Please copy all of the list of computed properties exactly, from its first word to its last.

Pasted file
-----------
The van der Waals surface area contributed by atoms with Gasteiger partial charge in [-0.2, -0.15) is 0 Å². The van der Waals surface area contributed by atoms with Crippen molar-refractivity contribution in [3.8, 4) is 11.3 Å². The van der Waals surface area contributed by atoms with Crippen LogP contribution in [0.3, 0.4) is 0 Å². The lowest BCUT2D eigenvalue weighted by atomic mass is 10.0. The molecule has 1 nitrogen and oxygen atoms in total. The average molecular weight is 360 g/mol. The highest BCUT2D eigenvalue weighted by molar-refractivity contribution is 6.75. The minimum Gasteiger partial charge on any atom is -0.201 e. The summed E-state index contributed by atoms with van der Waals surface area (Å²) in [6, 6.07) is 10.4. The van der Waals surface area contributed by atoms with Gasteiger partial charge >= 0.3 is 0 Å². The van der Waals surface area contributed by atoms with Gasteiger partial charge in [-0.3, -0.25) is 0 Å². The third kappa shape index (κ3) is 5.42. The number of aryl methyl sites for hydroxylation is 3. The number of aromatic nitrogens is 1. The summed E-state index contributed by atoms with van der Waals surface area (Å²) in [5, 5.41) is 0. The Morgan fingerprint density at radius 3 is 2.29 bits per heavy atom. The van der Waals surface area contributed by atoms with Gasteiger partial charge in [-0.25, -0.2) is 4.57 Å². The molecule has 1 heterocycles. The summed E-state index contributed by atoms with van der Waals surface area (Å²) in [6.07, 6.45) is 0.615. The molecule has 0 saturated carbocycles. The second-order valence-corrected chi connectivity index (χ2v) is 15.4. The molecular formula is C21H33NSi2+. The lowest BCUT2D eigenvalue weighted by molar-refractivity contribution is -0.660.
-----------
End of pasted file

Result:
The van der Waals surface area contributed by atoms with Gasteiger partial charge in [-0.2, -0.15) is 0 Å². The van der Waals surface area contributed by atoms with Crippen molar-refractivity contribution in [3.8, 4) is 11.3 Å². The van der Waals surface area contributed by atoms with Crippen LogP contribution in [0.3, 0.4) is 0 Å². The lowest BCUT2D eigenvalue weighted by atomic mass is 10.0. The molecule has 1 nitrogen and oxygen atoms in total. The average molecular weight is 360 g/mol. The highest BCUT2D eigenvalue weighted by molar-refractivity contribution is 6.75. The minimum Gasteiger partial charge on any atom is -0.201 e. The summed E-state index contributed by atoms with van der Waals surface area (Å²) in [6, 6.07) is 10.4. The van der Waals surface area contributed by atoms with Gasteiger partial charge >= 0.3 is 0 Å². The van der Waals surface area contributed by atoms with Gasteiger partial charge in [-0.3, -0.25) is 0 Å². The third kappa shape index (κ3) is 5.42. The number of aryl methyl sites for hydroxylation is 3. The number of aromatic nitrogens is 1. The summed E-state index contributed by atoms with van der Waals surface area (Å²) in [5, 5.41) is 0. The Morgan fingerprint density at radius 3 is 2.29 bits per heavy atom. The van der Waals surface area contributed by atoms with Gasteiger partial charge in [-0.25, -0.2) is 4.57 Å². The molecule has 1 heterocycles. The summed E-state index contributed by atoms with van der Waals surface area (Å²) in [6.07, 6.45) is 0.615. The molecule has 0 saturated carbocycles. The second-order valence-corrected chi connectivity index (χ2v) is 15.4. The molecular formula is C21H33NSi2+. The lowest BCUT2D eigenvalue weighted by molar-refractivity contribution is -0.660.